I love August because it begins the Franciacorta harvest. Starting with the southern slopes of Mt Orfano where the Chardonnay, Pinot Nero, and Pinot Bianco harvest always begins earlier than the more central zones, thanks to the area’s specific microclimate.
‘2022 is definitely an unusual year. It initially looked optimal with top production and grape health standards, and hot dry weather. Especially in June and July, which is testing vineyards and winemakers to the full’, says Flavio Serina, Consorzio Franciacorta’s head of research and development. ‘Rain in the last week of July is mitigating the water stress situation and generating expectations of a very early harvest but one which looks very interesting indeed.’
Budding started at the same time as earlier years. Chardonnay budding began on 29 March in the earliest areas with the latest zones beginning on 8 April. The Pinot Nero budding window this year was from March 29th to April 12th. In contrast to 2021, on the other hand, there was no ice damage.
Flowering was much earlier, around a week earlier than the last three years. The flowering window for Chardonnay was 15 to 23 May and for Pinot Nero, it was 19 to 23 May.
There were two hailstorms in late May and early June causing considerable but localized damage. Which did not jeopardize Franciacorta production potential. The hail was early enough to avert significant further grape damage. The grapes are in optimal health, in fact, with very limited powdery mildew and Peronospora attacks with the same being true of vine moth.
In climatic terms, it has been a year of very limited rainfall. It is clear, in fact, that rainfall in the first six months of the year – around 189mm – has been around half of the average levels, of around 418mm, over the last five years. It should be added that average temperatures in July were well over the average of the last four years (28.1°C as against 25.4°C).
Long term this absence of rain and high temperatures prompted water stress. In some areas in which the terrain is looser and in younger vineyards. On average the vineyards coped well with this exceptional situation. But this last week’s rain has certainly given Franciacorta’s central area a much-needed break, with rainfall of 20 to 35mm.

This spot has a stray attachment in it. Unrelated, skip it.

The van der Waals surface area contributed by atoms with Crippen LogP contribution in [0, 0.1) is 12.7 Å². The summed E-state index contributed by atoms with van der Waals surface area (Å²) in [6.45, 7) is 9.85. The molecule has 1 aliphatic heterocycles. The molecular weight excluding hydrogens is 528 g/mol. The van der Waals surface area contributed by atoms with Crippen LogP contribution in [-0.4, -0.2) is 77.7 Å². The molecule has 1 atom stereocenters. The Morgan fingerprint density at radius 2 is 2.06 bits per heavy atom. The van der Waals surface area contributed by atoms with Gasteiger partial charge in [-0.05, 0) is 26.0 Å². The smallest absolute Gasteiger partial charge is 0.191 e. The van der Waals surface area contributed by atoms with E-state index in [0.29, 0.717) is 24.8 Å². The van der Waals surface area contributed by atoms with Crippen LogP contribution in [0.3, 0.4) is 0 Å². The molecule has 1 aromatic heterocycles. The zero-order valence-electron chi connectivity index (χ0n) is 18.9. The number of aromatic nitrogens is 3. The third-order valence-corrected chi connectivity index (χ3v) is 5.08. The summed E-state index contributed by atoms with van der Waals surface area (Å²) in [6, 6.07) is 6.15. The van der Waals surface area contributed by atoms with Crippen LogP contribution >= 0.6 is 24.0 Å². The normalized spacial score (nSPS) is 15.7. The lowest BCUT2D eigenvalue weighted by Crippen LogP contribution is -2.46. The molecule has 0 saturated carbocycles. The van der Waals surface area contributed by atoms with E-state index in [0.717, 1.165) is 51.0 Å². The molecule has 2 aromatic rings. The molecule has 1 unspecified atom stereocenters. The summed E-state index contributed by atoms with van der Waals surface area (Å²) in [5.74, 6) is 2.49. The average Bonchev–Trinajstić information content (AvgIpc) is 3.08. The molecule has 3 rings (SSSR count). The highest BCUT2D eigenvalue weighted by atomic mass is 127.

‘Over the last two months there has been no respite in the hot weather and the almost total absence of rainfall’, explains Mario Falcetti. Who sits on Consorzio Franciacorta’s board in a technical capacity, ‘and these two factors are taken together led to expectations of stress. Which have been alleviated by this last week’s rain.’
Production forecasts considered excellent until May were downgraded in the light of the lack of rainfall over the last two months. But they remain good, with an increase of 25% on the previous year expected.
Consorzio Franciacorta is the body which guarantees and monitors Franciacorta production standards, as the first Italian wine produced exclusively with the bottle refermentation process to have obtained the Protected and Guaranteed Designation of Origin (DOCG) denomination in 1995. The consortium’s work takes various forms: safeguarding the brand and the area. Promoting the product in ongoing work on the production regulations and standards. Raising consumer awareness, and promoting Franciacorta as an expression of an area, a wine, and a production method. Founded on 5 March 1990, its head offices are in Erbusco, in the heart of Franciacorta. The consortium is presided over by Silvano Brescianini and has 121 wine estate members.